Yuriko Tokura: An opportunity for vegetarian brands in Japan

Save the planet: eat less meat

Here in Japan, I see the global trend for vegetarianism and veganism beginning to impact and clash with our food culture. I read recently, in this WTVOX article, that the total number of vegans, vegetarians, and associated categories, is close to 14% of the world’s population. In the UK, the number of vegans has quadrupled in the last five years. In the U.S, the number of vegans increased from 0.4% to 3.5% in the last two years. Around the world, people are receiving the message that the simplest and cheapest way they can reduce human impact on the environment, and help climate change, is to eat less meat.

Vegetarianism is becoming more popular here in Japan, but amongst developed countries it must be one of the hardest places to make this lifestyle choice a reality. There are some reasons for this that are embedded deeply in our culture.  

Umami, Dashi and the bonito fish

The Japanese use Dashi, which is a cooking broth and the essence of the rich umami taste in Japanese cuisine. Dashi is usually made with dried bonito, which is a fish. Some variations replace bonito with kelp or seaweed, but roughly half of dashi-based dishes are not vegetarian-friendly. Dashi is used in almost all traditional Japanese dishes. It is the basis of miso-soup and miso-shiro, and is used in hot pots, Japanese rolled omelette (Dashimaki-tamago), Udon and Japanese savoury pancakes (Okonomiyaki). In Japanese cooking, Dashi is as important as salt and pepper seasoning is in Western cooking.

Similarly, vegetarians and vegans are unable to eat some of the national dishes in Japan. For example, ramen is one of the most famous Japanese foods. Some ramen restaurants offer vegetarian ramen, but 99% of ramen restaurants will use pork bone or seafood for the ramen soup.

When we dine out, we share the same meal 

We are beginning to find vegetarian options at some Japanese restaurants, but it is still not common. It would be especially difficult to find vegetarian restaurants and dishes in rural areas. There are other cultural traditions that make it hard for vegetarians and vegans. In Western culture, most people dining together will choose a dish from the menu for themselves. But when friends and colleagues dine together in Japan, they agree on the same ‘course menu’ to order and share – and this is particularly encouraged (by culture and the restaurant’s chef) if the group consists of six people or more. Typical menus in ‘izakaya’ – Japanese-style pub restaurants – usually offer as many as six or seven small dishes, including desert, a course menu. So, it’s not possible for each guest to choose a different course menu. It would be too much food and money for the guest, and too bothersome for the restaurant staff to service in a different way. Most course menu dishes include seafood and meat, so the cultural gap impedes the social dining experience for vegetarians and vegans.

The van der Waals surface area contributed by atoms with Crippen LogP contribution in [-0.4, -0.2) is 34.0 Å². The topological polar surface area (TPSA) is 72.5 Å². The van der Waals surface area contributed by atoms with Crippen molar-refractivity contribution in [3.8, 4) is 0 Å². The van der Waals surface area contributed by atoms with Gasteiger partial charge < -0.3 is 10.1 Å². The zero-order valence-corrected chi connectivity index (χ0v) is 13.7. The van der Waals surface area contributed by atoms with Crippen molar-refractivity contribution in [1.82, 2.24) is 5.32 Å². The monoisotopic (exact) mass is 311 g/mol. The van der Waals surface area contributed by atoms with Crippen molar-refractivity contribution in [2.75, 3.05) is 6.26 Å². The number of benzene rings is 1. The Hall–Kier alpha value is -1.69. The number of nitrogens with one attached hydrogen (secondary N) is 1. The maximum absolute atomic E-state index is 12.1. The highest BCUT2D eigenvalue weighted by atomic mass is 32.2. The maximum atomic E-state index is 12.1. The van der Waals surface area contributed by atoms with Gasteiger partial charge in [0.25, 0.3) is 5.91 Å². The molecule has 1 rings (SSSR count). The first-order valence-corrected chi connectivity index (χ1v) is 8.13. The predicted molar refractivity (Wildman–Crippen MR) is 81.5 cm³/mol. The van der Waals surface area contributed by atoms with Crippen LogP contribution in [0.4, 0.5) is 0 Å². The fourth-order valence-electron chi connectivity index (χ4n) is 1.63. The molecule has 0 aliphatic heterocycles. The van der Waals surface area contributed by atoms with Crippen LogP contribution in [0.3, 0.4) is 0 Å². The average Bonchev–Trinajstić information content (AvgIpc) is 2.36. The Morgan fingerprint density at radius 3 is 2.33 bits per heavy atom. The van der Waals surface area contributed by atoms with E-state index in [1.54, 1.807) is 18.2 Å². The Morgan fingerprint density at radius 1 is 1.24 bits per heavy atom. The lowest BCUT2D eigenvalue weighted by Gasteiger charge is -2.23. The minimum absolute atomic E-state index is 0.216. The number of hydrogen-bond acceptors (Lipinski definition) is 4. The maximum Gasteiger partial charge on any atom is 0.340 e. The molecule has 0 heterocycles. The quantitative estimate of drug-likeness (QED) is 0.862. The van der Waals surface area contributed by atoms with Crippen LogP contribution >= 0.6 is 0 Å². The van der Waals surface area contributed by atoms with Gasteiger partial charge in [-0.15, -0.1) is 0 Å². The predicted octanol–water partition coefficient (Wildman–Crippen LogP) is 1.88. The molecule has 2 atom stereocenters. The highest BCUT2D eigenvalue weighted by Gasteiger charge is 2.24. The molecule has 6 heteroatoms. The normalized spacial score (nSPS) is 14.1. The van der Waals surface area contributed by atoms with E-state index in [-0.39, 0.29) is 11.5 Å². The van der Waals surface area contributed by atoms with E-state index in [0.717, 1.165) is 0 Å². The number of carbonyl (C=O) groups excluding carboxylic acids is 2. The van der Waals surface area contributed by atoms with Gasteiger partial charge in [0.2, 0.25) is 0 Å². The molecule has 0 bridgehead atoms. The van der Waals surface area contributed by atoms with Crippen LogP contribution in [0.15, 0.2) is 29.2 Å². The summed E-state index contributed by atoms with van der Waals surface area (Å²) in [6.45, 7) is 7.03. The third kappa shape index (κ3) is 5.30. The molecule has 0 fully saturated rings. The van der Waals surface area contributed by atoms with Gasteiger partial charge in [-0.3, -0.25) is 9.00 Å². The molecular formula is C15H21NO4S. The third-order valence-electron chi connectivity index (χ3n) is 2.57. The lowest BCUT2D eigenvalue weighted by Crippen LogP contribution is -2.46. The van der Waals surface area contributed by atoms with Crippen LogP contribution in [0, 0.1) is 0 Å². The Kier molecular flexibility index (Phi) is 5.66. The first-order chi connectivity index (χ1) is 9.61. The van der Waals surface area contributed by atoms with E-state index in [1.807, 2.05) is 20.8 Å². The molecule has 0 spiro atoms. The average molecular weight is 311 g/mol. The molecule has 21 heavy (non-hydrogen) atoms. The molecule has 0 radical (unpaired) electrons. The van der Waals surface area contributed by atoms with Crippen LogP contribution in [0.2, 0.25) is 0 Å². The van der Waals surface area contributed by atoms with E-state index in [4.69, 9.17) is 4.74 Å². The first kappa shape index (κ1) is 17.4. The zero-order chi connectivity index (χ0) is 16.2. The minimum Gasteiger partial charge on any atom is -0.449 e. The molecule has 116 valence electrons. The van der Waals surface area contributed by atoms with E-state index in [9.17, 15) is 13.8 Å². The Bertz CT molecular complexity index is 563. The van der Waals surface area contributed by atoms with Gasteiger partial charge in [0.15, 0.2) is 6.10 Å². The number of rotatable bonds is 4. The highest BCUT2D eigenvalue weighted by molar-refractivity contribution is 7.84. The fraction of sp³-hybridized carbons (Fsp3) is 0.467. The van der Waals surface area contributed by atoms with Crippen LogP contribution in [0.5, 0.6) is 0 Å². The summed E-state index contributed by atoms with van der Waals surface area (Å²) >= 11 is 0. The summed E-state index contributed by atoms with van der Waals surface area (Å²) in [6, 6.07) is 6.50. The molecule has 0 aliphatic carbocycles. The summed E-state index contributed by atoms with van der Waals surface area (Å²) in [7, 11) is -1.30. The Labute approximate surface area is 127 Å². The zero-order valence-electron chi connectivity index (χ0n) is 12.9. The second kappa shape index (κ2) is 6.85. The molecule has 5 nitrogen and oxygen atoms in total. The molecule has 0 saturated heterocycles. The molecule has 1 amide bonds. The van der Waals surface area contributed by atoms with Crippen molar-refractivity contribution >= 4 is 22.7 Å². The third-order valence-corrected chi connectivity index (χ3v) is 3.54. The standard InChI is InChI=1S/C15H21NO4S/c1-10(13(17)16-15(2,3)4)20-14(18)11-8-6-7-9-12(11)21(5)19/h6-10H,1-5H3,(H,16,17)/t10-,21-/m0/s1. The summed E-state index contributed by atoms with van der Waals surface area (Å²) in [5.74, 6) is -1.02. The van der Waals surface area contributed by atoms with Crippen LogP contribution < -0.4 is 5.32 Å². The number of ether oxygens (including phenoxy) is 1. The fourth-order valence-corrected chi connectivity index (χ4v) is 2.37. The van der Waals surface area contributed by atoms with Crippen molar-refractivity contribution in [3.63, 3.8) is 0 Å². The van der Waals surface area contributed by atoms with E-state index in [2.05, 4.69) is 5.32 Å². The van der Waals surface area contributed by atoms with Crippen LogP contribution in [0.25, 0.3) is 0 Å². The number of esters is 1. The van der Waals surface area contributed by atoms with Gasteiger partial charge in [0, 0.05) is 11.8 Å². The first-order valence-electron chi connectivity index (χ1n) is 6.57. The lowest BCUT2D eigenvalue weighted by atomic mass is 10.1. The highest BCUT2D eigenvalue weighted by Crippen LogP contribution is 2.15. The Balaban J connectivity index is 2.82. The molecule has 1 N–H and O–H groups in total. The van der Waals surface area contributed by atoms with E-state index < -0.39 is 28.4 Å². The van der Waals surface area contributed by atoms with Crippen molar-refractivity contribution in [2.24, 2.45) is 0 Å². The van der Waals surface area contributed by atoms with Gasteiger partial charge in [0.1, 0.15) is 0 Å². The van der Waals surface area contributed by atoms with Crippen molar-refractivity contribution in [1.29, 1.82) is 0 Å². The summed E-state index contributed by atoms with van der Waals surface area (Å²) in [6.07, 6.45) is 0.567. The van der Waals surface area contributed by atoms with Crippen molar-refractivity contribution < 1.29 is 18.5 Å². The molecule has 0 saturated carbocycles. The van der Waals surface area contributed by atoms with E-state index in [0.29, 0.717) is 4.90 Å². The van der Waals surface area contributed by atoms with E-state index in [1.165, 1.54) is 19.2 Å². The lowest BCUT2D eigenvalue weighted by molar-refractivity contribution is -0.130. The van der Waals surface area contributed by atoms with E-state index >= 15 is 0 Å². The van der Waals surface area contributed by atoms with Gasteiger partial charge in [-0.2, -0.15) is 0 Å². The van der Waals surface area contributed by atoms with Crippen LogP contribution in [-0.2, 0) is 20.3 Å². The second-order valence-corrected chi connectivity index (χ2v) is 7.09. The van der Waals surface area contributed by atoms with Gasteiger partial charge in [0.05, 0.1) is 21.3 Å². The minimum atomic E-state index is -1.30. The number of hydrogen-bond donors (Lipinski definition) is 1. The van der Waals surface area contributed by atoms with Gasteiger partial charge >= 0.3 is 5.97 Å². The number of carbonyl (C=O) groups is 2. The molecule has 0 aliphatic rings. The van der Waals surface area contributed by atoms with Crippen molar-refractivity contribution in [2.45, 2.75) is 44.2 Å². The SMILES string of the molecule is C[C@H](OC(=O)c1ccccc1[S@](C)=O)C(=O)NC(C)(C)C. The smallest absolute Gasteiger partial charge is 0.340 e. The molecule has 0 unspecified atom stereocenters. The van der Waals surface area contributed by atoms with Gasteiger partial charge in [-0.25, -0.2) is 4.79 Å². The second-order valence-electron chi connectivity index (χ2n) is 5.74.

The market for vegetarian and vegan brands in Japan is ripe

Despite these difficulties in making the choice to be vegetarian or vegan in Japan, the Japanese Vegetarian Society reports that about 9% of the population here are vegetarian. I suspect that those numbers could be a little biased, and also that they may include people who intend to stick to a vegetarian diet, but find it impossible to do so 100% of the time. However, there is clearly a demand for vegetarian products, particularly as people are becoming more health and environmentally conscious. In Western countries many meat-substitute products are available in the supermarkets. Here in Japan, the main substitutes we have are Soy Meat and Tofu.

My hypothesis is that there is a great opportunity for food and restaurant brands to enter Japan and serve this growing market. There is also much opportunity to spread knowledge and awareness about the benefits of vegetarian and vegan lifestyles, and grow this audience over time. Due to our fertile, volcanic soil, and the fact that Japanese farmers are producing increasingly high-quality, organic crops to compete against imports, the vegetables and fruits of Japan are delicious. The ingredients for success are all here.  

Dashi of kelp could also have adoption potential in Western countries where many people may not be familiar with it. I think it would appeal to health-conscious individuals who are concerned with preventing obesity and high blood pressure. Dashi of kelp is vegetarian/vegan, does not use any oil or added salt, and yet provides a distinctive umami flavour. 


Yuriko is a Local Researcher at intO, specialising in qualitative research and analysis. She has a skill for breaking down the barriers of language, taking the time to better understand and respond to the nuances of cultural context.

Yuriko has lived in London and is currently based in Japan. She speaks Japanese and English.

Brand Strategy Uncategorized Publications Branding Research

You may also be interested in: